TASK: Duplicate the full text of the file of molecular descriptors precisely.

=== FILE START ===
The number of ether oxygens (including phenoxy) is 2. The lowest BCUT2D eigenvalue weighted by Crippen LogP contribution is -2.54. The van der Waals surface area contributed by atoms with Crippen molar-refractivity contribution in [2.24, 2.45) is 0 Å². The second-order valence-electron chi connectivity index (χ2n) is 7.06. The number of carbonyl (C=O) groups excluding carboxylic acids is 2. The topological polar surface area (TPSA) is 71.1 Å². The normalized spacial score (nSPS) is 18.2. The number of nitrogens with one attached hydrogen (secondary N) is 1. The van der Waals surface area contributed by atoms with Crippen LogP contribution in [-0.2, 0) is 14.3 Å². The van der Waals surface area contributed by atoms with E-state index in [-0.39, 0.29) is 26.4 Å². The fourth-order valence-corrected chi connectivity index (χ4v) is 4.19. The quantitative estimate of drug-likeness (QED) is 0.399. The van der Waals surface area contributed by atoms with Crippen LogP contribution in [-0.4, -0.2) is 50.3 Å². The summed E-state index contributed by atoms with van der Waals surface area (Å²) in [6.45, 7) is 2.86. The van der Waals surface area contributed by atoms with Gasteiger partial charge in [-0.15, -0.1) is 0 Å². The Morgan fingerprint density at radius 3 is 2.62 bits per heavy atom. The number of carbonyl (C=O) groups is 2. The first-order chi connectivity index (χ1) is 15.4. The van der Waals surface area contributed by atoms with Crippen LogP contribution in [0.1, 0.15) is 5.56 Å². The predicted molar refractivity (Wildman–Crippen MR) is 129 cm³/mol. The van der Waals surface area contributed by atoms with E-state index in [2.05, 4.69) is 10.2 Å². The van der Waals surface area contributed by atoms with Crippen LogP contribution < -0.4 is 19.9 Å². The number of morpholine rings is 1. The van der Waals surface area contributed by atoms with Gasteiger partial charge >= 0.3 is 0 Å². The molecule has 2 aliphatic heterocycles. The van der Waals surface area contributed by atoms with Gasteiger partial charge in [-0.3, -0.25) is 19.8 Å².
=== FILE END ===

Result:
The number of ether oxygens (including phenoxy) is 2. The lowest BCUT2D eigenvalue weighted by Crippen LogP contribution is -2.54. The van der Waals surface area contributed by atoms with Crippen molar-refractivity contribution in [2.24, 2.45) is 0 Å². The second-order valence-electron chi connectivity index (χ2n) is 7.06. The number of carbonyl (C=O) groups excluding carboxylic acids is 2. The topological polar surface area (TPSA) is 71.1 Å². The normalized spacial score (nSPS) is 18.2. The number of nitrogens with one attached hydrogen (secondary N) is 1. The van der Waals surface area contributed by atoms with Crippen LogP contribution in [-0.2, 0) is 14.3 Å². The van der Waals surface area contributed by atoms with E-state index in [-0.39, 0.29) is 26.4 Å². The fourth-order valence-corrected chi connectivity index (χ4v) is 4.19. The quantitative estimate of drug-likeness (QED) is 0.399. The van der Waals surface area contributed by atoms with Crippen LogP contribution in [-0.4, -0.2) is 50.3 Å². The summed E-state index contributed by atoms with van der Waals surface area (Å²) in [6.45, 7) is 2.86. The van der Waals surface area contributed by atoms with Gasteiger partial charge in [-0.15, -0.1) is 0 Å². The Morgan fingerprint density at radius 3 is 2.62 bits per heavy atom. The number of carbonyl (C=O) groups is 2. The first-order chi connectivity index (χ1) is 15.4. The van der Waals surface area contributed by atoms with Crippen LogP contribution in [0.1, 0.15) is 5.56 Å². The predicted molar refractivity (Wildman–Crippen MR) is 129 cm³/mol. The van der Waals surface area contributed by atoms with E-state index in [2.05, 4.69) is 10.2 Å². The van der Waals surface area contributed by atoms with Crippen LogP contribution < -0.4 is 19.9 Å². The number of morpholine rings is 1. The van der Waals surface area contributed by atoms with Gasteiger partial charge >= 0.3 is 0 Å². The molecule has 2 aliphatic heterocycles. The van der Waals surface area contributed by atoms with Gasteiger partial charge in [-0.3, -0.25) is 19.8 Å².